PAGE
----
The Mets have a deal in principle (one year, $2.25 million) with Tim Redding. The signing will be announced pending a physical, perhaps today or tomorrow. Redding, 30, was 10-11 with a 4.95 ERA last season with Washington.
He’ll be slotted in as the fifth starter, but would move up to fourth if the Mets aren’t able to sign either Derek Lowe or Oliver Perez. He didn’t have a great record, but the Mets figure it should improve with their offense.
The signing gives the Mets depth in the rotation and allows another year of development for Jon Niese and Robert Parnell.
The Mets aren’t done as they figure to come away with either Lowe or Perez to round out their rotation.
Reliever J.J. Putz will join David Wright on Team USA during the World Baseball Classic this spring.
Also representing the Mets this spring will be: outfielder Carlos Beltran, first baseman Carlos Delgado and reliever Pedro Feliciano (Puerto Rico); closer Francisco Rodriguez and pitcher Johan Santana (Venezuela) and shortstop Jose Reyes (Dominican Republic).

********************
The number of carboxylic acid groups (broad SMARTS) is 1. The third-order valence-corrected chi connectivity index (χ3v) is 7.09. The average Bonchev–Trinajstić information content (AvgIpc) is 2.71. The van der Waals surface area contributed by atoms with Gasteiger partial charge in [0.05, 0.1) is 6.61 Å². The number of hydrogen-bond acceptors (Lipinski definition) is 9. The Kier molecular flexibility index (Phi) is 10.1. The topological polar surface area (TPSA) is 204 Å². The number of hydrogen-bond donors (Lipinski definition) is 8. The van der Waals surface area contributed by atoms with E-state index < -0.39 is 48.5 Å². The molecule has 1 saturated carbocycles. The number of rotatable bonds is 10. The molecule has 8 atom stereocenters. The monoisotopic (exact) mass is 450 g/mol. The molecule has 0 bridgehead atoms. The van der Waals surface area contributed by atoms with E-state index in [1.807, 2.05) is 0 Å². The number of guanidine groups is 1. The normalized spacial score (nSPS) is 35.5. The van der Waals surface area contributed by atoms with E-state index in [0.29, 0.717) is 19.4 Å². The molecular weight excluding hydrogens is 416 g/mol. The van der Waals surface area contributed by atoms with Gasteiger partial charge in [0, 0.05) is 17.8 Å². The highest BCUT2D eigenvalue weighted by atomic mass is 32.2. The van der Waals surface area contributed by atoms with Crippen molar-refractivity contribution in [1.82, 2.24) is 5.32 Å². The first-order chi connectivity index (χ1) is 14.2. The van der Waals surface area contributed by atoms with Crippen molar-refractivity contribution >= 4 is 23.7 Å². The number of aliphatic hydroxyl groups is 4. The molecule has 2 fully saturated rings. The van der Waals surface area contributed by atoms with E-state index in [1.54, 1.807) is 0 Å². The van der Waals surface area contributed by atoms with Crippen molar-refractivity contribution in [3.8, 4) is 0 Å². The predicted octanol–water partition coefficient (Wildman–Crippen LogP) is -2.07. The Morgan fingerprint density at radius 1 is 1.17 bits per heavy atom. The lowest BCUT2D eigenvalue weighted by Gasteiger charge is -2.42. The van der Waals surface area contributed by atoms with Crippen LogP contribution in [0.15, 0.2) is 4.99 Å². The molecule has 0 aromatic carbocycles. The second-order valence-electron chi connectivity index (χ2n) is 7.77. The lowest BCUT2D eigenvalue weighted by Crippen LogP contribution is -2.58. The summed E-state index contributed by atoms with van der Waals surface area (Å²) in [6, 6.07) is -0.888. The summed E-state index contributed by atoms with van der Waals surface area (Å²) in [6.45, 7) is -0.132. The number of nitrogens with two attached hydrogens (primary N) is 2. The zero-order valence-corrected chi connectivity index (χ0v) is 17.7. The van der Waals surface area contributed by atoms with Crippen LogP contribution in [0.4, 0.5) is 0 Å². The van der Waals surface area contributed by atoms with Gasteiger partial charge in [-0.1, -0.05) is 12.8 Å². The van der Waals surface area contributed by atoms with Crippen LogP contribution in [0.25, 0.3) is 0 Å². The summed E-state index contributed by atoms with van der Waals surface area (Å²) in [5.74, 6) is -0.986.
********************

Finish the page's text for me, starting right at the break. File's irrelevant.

Reports have John Smoltz going to the Red Sox and Atlanta replacing him with Derek Lowe. Have the Mets misplayed this? Should they have been more proactive with Lowe and given in to the big-bucks demands? Do you think they’ve blown it with Lowe and now have to settle for Oliver Perez?
If that’s the case, can’t you just see them bringing back Pedro Martinez and having the same rotation as last season?
While the Mets posture for Derek Lowe and/or Oliver Perez for their fourth starter, they have made an offer to the Washington Nationals’ Tim Redding.
GM Omar Minaya has always believed in the numbers philosophy; that a team can’t have too much pitching: “We’d like to have six, seven starters in camp.”
Redding is 30, and was 10-11 with a 4.95 ERA in 33 starts for the Nationals this past season. Around .500 is the norm for a fifth starter, and the assumption has to be it would improve with the Mets’ offense and bullpen superior to that of the Nationals.
This doesn’t mean the Mets still aren’t interested in Lowe/Perez, but it’s a sign they don’t want to get caught short.